Fairtrade Australia & New Zealand's Blog

Fairtrade ANZ Welcomes Fairtrade Ginger

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Stamping out modern slavery will give ethical business an edge

New laws to eradicate modern slavery will give ethical businesses a competitive edge, says the chief executive officer of Fairtrade Australia & New Zealand.

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Fairtrade and farmers: Building a better banana industry

Peeling back the banana industry to look at the conditions faced by farmers reveals some tough conditions that make it, well, bananas to think it’s sustainable.

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Why Fairtrade cotton is a perfect fit for the planet

There’s nothing better than pulling on that old comfy t-shirt you wear to bed and crawling in between clean sheets, but the cotton we love to snuggle in can be anything but safe for the planet.

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Help kick a goal for workers in ball factories

To us, sports balls mean an afternoon of fun on the field, but in the factories that make them fun isn’t part of the workers’ days. Instead, it’s more like to be forced or indentured labour, long hours, harsh conditions, and very little pay.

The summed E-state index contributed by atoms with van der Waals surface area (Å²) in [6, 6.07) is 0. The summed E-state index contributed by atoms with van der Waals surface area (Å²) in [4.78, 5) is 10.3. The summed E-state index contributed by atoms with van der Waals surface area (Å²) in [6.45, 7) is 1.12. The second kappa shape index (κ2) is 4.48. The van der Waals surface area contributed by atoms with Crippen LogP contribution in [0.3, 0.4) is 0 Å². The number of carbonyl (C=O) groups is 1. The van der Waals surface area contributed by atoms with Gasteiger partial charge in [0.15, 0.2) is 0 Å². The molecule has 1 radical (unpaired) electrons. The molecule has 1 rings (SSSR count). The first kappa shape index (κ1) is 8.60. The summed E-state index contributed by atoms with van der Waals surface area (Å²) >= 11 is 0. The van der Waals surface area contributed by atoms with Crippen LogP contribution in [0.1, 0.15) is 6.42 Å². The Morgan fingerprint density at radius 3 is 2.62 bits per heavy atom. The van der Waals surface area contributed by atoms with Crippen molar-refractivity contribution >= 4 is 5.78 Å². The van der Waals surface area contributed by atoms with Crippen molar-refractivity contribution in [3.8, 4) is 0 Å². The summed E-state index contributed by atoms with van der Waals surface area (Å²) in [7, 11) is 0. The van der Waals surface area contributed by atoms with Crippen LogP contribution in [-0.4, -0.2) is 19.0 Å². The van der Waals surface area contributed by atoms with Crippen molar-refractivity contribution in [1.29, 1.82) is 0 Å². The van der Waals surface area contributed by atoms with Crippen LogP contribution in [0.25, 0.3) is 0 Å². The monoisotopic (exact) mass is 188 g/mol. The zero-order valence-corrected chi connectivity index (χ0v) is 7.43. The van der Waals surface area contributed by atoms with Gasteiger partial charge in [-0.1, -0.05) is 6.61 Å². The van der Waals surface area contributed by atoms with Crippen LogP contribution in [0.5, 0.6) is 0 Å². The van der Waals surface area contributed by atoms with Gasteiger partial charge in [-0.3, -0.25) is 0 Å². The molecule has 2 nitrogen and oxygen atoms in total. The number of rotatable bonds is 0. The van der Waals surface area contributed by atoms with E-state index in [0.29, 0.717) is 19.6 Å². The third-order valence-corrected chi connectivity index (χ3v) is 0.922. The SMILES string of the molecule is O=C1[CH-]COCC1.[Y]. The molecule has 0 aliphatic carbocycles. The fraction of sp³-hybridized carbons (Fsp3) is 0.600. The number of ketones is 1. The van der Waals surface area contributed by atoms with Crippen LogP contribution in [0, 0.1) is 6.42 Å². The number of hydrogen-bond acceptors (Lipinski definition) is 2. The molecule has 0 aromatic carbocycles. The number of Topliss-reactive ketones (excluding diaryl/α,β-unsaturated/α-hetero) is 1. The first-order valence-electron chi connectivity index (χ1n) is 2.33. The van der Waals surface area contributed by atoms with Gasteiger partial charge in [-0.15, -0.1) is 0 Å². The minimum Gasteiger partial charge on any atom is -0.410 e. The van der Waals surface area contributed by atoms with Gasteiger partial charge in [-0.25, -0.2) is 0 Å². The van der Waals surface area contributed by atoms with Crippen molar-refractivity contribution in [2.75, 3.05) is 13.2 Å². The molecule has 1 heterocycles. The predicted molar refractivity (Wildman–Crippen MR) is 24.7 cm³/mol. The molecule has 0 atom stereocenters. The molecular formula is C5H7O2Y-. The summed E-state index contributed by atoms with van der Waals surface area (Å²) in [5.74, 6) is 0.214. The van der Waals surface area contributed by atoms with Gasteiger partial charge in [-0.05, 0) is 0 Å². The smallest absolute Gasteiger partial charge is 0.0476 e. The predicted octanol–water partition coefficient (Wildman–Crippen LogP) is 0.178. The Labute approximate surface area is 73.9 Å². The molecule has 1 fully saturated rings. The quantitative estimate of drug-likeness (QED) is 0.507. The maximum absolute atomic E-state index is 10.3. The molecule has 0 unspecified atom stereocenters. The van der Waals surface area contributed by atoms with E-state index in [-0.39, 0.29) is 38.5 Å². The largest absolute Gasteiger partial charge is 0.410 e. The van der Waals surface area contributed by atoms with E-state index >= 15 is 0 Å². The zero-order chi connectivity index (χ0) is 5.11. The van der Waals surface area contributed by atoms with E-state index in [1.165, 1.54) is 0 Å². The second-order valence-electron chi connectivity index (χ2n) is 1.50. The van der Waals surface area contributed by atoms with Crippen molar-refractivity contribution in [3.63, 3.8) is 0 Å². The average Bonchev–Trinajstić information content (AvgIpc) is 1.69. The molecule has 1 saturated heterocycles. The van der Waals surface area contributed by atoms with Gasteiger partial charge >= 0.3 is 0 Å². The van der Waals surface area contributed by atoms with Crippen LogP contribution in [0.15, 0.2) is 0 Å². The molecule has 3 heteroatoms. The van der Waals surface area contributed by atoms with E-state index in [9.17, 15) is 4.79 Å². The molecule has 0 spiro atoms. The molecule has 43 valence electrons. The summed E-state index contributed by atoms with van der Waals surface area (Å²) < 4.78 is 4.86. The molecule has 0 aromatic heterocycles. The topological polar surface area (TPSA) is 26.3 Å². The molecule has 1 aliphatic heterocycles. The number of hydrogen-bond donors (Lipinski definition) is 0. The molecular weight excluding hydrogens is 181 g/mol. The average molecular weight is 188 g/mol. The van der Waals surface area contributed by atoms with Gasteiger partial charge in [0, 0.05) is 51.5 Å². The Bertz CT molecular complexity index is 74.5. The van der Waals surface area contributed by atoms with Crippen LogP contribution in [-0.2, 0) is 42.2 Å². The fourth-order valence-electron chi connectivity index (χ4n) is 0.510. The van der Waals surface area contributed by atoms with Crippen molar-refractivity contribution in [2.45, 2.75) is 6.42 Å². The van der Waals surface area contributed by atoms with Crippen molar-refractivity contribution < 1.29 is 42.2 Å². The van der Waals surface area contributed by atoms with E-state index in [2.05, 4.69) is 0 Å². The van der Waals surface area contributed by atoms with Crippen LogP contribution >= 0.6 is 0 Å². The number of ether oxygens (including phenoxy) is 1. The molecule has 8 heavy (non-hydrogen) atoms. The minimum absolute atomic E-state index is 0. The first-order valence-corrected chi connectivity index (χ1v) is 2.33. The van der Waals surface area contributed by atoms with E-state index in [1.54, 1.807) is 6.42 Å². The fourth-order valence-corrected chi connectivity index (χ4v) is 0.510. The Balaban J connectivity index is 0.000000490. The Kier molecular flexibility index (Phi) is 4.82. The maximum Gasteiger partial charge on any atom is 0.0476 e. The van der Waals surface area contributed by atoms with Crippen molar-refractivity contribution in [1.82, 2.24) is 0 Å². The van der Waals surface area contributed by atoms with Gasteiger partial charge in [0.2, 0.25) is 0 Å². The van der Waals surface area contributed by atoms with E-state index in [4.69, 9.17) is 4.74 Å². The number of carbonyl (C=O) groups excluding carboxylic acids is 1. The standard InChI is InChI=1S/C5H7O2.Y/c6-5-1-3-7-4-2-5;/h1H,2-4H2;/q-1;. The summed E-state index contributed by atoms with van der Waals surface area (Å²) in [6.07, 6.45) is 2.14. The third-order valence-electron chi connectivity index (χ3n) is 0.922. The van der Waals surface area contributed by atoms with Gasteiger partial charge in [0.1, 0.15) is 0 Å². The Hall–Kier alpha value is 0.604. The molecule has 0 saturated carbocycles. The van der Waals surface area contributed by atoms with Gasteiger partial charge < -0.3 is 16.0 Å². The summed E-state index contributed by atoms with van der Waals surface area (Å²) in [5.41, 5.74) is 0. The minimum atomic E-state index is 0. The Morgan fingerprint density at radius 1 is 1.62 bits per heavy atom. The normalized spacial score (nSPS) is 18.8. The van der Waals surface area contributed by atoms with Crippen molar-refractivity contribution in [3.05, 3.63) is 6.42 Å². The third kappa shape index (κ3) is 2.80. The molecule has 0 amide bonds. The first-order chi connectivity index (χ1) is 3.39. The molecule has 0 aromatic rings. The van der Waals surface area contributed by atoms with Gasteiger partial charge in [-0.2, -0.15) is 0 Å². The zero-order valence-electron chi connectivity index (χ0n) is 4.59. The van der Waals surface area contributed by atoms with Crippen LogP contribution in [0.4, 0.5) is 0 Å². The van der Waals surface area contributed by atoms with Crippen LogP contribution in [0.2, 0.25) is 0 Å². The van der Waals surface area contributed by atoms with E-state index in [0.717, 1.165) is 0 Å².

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Brewing a better future for coffee farmers

Coffee gets most of us out of bed in the morning, but if the industry doesn’t become more sustainable we could face a future without it.

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Put the end of child labour on your shopping list

As delicious as chocolate is, some of the challenges faced by cocoa farmers can leave a very bitter aftertaste.

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Fairtrade tea can help put gender equality in the bag

A cup of tea can be anything but relaxing for the women picking the leaves on plantations in countries like India, Sri Lanka, Kenya or China.  

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Fairtrade Fortnight. For farmers. For the future.

Do you know what you’re really buying when you get your morning coffee? How about your afternoon chocolate pick-me-up? We don’t like to think about whether our treats are anything but sweet for the farmers growing the ingredients, but the conditions can sometimes be too bitter to stomach. Coffee, chocolate, tea and cotton can all be produced by farmers and workers earning exploitative wages, child labourers, or in environmentally damaging ways. 

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There are 151m children in child labour; that’s 151m reasons to stop the practice.

From the food we eat to the clothes we wear, agriculture plays a major role in our everyday lives. Unfortunately, it is also the industry responsible for 108 million child labourers globally, or more than 70 percent of all child labour.  

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